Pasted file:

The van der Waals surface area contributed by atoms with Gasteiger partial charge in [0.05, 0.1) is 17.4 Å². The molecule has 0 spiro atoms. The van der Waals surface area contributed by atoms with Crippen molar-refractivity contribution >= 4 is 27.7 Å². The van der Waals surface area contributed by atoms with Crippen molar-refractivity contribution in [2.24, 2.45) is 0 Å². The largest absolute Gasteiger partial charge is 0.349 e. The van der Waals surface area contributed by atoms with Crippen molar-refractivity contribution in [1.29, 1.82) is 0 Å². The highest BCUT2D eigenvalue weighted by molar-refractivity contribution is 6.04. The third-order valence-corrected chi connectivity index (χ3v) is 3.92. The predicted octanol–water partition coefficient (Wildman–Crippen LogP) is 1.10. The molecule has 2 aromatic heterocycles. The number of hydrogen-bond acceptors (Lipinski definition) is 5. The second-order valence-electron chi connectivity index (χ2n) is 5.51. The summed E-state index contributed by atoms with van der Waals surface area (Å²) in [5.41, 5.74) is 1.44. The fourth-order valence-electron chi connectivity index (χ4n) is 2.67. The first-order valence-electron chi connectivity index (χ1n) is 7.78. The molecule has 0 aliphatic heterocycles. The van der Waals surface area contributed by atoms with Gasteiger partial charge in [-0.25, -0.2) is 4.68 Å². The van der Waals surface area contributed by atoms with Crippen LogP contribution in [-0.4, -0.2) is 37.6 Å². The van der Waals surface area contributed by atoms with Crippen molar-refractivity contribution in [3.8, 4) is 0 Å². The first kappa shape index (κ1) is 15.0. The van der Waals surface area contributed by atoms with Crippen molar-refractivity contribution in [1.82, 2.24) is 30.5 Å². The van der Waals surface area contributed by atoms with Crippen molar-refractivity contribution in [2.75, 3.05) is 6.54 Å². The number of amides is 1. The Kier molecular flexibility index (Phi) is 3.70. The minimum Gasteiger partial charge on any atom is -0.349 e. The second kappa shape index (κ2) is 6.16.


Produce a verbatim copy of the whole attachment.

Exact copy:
The van der Waals surface area contributed by atoms with Gasteiger partial charge in [0.05, 0.1) is 17.4 Å². The molecule has 0 spiro atoms. The van der Waals surface area contributed by atoms with Crippen molar-refractivity contribution >= 4 is 27.7 Å². The van der Waals surface area contributed by atoms with Crippen molar-refractivity contribution in [2.24, 2.45) is 0 Å². The largest absolute Gasteiger partial charge is 0.349 e. The van der Waals surface area contributed by atoms with Crippen molar-refractivity contribution in [1.29, 1.82) is 0 Å². The highest BCUT2D eigenvalue weighted by molar-refractivity contribution is 6.04. The third-order valence-corrected chi connectivity index (χ3v) is 3.92. The predicted octanol–water partition coefficient (Wildman–Crippen LogP) is 1.10. The molecule has 2 aromatic heterocycles. The number of hydrogen-bond acceptors (Lipinski definition) is 5. The second-order valence-electron chi connectivity index (χ2n) is 5.51. The summed E-state index contributed by atoms with van der Waals surface area (Å²) in [5.41, 5.74) is 1.44. The fourth-order valence-electron chi connectivity index (χ4n) is 2.67. The first-order valence-electron chi connectivity index (χ1n) is 7.78. The molecule has 0 aliphatic heterocycles. The van der Waals surface area contributed by atoms with Gasteiger partial charge in [-0.25, -0.2) is 4.68 Å². The van der Waals surface area contributed by atoms with Crippen LogP contribution in [-0.4, -0.2) is 37.6 Å². The van der Waals surface area contributed by atoms with Crippen molar-refractivity contribution in [3.8, 4) is 0 Å². The first kappa shape index (κ1) is 15.0. The van der Waals surface area contributed by atoms with Crippen molar-refractivity contribution in [1.82, 2.24) is 30.5 Å². The van der Waals surface area contributed by atoms with Crippen molar-refractivity contribution in [2.75, 3.05) is 6.54 Å². The number of amides is 1. The Kier molecular flexibility index (Phi) is 3.70. The minimum Gasteiger partial charge on any atom is -0.349 e. The second kappa shape index (κ2) is 6.16.